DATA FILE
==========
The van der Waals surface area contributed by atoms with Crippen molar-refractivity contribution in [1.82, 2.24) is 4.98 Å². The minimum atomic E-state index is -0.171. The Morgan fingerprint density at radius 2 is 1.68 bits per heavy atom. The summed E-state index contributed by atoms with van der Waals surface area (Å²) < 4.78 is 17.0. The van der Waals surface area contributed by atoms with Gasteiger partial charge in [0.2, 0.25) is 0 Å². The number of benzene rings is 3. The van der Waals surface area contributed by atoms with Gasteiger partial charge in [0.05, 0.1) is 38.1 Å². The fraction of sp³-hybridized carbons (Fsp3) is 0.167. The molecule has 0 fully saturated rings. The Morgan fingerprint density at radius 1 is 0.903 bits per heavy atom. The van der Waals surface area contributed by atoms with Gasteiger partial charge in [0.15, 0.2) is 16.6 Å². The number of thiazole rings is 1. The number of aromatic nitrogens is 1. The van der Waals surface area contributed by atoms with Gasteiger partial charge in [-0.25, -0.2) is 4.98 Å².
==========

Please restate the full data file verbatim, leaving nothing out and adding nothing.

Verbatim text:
The van der Waals surface area contributed by atoms with Crippen molar-refractivity contribution in [1.82, 2.24) is 4.98 Å². The minimum atomic E-state index is -0.171. The Morgan fingerprint density at radius 2 is 1.68 bits per heavy atom. The summed E-state index contributed by atoms with van der Waals surface area (Å²) < 4.78 is 17.0. The van der Waals surface area contributed by atoms with Gasteiger partial charge in [0.2, 0.25) is 0 Å². The number of benzene rings is 3. The van der Waals surface area contributed by atoms with Gasteiger partial charge in [0.05, 0.1) is 38.1 Å². The fraction of sp³-hybridized carbons (Fsp3) is 0.167. The molecule has 0 fully saturated rings. The Morgan fingerprint density at radius 1 is 0.903 bits per heavy atom. The van der Waals surface area contributed by atoms with Gasteiger partial charge in [0.15, 0.2) is 16.6 Å². The number of thiazole rings is 1. The number of aromatic nitrogens is 1. The van der Waals surface area contributed by atoms with Gasteiger partial charge in [-0.25, -0.2) is 4.98 Å².